Air pollution is another consideration. Chronic coaldust blowing off the stockpiles at a coal terminal are the basis of a Clean Water Act lawsuit in Seward, Alaska, and one of the main arguments throughout the Pacific Northwest against expanding coal export terminals to move more Powder River Basin coal from Wyoming to Asian markets.  This is only one step along the way from mine to market – coal trains derail far more often than you might think (in North Dakota, Michigan, and Nebraska, just this past month), loaded barges crash into bridges (just this week)terminals flood when severe storms come through, and ships even crash into the loading docks. Not counting carbon emissions from burning the coal, scientists, environmentalists, and concerned citizens along coal transport routes are worried that these cumulative impacts will harm public health, disrupt their daily lives, and negatively impact the ecological health of waterways along the path from mine to port. 

Bulk transport by barge is cheaper and more fuel efficient than even freight rail, but extreme weather events exaggerated by climate change threaten its reliability. Last year’s drought crippled transport on the Mississippi River at the end of 2012, and without significant rain  river operators could face another low water crisis in 2013.

More to come including a leaky settling pond, an oil slick off Gulfport, and severe erosion resulting from ill-conceived oil spill response practices on Dauphin Island. Be sure to check out the photos of the whole flight on Flickr.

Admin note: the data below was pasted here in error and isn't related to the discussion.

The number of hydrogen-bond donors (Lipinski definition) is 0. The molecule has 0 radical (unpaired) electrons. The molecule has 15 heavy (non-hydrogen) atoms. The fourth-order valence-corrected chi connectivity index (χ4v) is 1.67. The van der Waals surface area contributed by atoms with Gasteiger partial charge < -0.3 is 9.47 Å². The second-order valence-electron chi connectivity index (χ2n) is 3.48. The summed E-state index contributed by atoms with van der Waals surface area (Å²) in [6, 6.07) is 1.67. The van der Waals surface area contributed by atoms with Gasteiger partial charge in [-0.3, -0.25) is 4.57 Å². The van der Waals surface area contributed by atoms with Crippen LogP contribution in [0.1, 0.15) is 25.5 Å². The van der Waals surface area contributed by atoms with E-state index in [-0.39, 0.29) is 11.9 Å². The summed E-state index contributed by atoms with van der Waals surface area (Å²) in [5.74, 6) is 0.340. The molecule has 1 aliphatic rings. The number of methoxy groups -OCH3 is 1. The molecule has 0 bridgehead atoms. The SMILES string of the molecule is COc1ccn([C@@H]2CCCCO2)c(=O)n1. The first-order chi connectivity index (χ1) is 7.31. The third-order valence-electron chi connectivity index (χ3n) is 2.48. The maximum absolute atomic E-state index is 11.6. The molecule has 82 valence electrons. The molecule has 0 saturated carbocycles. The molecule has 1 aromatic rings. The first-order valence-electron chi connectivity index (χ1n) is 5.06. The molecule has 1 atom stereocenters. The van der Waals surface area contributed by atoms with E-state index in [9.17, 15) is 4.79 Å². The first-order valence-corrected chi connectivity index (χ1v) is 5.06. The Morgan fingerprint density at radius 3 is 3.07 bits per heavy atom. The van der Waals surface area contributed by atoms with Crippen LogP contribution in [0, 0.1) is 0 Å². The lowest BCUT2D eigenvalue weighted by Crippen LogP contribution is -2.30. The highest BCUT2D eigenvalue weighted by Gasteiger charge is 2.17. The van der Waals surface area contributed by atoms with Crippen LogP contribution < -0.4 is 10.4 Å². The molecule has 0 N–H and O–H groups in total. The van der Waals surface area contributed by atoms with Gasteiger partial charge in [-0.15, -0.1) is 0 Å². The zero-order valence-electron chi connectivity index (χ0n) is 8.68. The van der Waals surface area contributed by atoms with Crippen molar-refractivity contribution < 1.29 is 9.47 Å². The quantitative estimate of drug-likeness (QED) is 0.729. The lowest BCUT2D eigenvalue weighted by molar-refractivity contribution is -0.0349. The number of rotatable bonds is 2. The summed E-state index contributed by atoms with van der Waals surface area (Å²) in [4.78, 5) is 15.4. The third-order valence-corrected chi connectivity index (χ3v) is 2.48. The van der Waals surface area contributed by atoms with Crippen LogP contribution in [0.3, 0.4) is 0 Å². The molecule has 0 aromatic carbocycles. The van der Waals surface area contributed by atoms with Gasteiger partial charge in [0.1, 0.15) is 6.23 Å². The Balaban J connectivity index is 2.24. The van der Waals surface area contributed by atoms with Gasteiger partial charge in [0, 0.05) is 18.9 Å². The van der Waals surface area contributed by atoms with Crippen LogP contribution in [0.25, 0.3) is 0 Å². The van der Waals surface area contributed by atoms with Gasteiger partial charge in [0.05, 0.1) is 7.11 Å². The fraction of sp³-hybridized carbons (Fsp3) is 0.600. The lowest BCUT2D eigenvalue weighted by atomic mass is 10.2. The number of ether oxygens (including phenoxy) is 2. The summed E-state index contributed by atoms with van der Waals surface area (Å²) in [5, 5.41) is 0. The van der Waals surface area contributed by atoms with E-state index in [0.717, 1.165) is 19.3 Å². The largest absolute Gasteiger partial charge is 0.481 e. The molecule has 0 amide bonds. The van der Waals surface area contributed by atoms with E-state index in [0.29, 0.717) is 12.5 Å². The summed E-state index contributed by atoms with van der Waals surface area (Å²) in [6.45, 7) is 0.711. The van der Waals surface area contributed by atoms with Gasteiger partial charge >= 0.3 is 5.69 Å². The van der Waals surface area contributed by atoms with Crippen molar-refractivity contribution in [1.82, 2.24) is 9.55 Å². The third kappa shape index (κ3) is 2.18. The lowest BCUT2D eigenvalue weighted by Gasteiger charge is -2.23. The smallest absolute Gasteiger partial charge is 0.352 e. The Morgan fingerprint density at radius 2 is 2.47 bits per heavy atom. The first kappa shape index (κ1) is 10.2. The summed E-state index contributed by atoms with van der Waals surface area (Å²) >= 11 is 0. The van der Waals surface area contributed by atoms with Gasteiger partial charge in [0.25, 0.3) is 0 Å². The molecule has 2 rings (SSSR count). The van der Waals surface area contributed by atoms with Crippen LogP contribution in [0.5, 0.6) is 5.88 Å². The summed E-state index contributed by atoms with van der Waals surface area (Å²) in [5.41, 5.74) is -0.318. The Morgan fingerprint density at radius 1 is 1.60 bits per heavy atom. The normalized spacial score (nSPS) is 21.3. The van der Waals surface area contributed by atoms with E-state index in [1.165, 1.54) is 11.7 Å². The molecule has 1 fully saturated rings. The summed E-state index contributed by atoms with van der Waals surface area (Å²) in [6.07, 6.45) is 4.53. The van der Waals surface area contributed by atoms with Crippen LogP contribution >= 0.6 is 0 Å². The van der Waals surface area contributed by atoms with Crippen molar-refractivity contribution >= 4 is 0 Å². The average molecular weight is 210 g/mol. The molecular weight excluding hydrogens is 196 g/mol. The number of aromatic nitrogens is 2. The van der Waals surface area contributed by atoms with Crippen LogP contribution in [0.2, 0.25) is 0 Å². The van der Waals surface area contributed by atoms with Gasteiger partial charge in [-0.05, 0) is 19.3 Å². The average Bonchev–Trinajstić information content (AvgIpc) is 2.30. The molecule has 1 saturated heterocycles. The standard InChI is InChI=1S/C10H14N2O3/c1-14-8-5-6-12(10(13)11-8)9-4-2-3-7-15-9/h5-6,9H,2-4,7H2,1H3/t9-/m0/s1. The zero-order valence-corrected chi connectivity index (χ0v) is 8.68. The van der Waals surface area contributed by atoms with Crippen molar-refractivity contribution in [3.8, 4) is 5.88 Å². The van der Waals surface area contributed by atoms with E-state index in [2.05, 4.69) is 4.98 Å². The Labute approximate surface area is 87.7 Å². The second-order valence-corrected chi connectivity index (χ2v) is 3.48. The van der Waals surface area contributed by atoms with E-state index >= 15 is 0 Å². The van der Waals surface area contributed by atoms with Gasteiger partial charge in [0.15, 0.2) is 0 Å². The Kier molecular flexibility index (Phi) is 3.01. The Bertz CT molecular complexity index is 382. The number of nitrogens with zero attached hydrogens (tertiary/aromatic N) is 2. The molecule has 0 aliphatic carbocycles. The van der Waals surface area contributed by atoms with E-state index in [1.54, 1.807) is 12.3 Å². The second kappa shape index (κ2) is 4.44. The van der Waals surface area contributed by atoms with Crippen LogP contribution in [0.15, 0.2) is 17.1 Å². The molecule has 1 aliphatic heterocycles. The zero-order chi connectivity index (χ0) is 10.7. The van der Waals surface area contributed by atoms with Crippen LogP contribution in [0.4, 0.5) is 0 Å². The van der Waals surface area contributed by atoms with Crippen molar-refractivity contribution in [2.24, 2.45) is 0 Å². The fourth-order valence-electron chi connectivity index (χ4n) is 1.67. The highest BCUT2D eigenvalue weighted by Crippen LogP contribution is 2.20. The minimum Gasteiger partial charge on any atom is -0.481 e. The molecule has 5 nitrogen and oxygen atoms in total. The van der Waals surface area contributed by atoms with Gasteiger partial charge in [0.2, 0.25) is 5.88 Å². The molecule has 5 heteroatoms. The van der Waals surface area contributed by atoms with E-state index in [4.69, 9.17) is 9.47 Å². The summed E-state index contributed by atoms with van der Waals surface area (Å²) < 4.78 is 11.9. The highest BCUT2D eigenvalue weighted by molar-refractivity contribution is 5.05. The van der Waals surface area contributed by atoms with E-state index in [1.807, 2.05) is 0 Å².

Shell Oil Spill, Nigeria: FPSOs Coming to the US

Shell’s big oil spill off Nigeria yesterday reportedly occurred during the transfer of oil to a tanker in their Bonga offshore field.  Oil is produced in the Bonga Field using an FPSO – basically, a modified oil tanker anchored in place.  Oil collected from wells on the seafloor flows up through riser pipes connected to the FPSO.  Shuttle tankers take crude oil out of the FPSO’s storage tanks and carry it to coastal refineries. Here’s a schematic diagram showing the Bonga Field layout:

FPSO operation at Bonga Field off Nigeria. Image courtesy Offshore Technology.

In March 2011, federal regulators approved the first-time-ever use of FPSOs to develop an offshore field in the US Gulf of Mexico.  Petrobras got the nod for their Cascade-Chinook development in water 8,200′ deep, 160 miles off the Louisiana coast.  Their FPSO, a converted tanker called the BW Pioneer, holds 600,000 barrels of oil (25.2 million gallons). BOEMRE and Coast Guard divvied up oversight responsibility for this vessel / production facility with an MOU in 2009. This project got off to a very poor start when 8,500′ of riser pipe went crashing  to the Gulf seafloor back in early April.

Our main concern is that FPSOs are potentially sources of massive oil spills:  a serious blowout, fire or explosion, collision with another vessel, intentional attack, rogue wave or storm damage, or other incident could result in a near-instantaneous release of millions of gallons. And as we’ve said here before, despite the underwhelming oil cleanup results during last year’s BP / Deepwater Horizon spill, we’ve made no significant progress in our ability to handle big spills.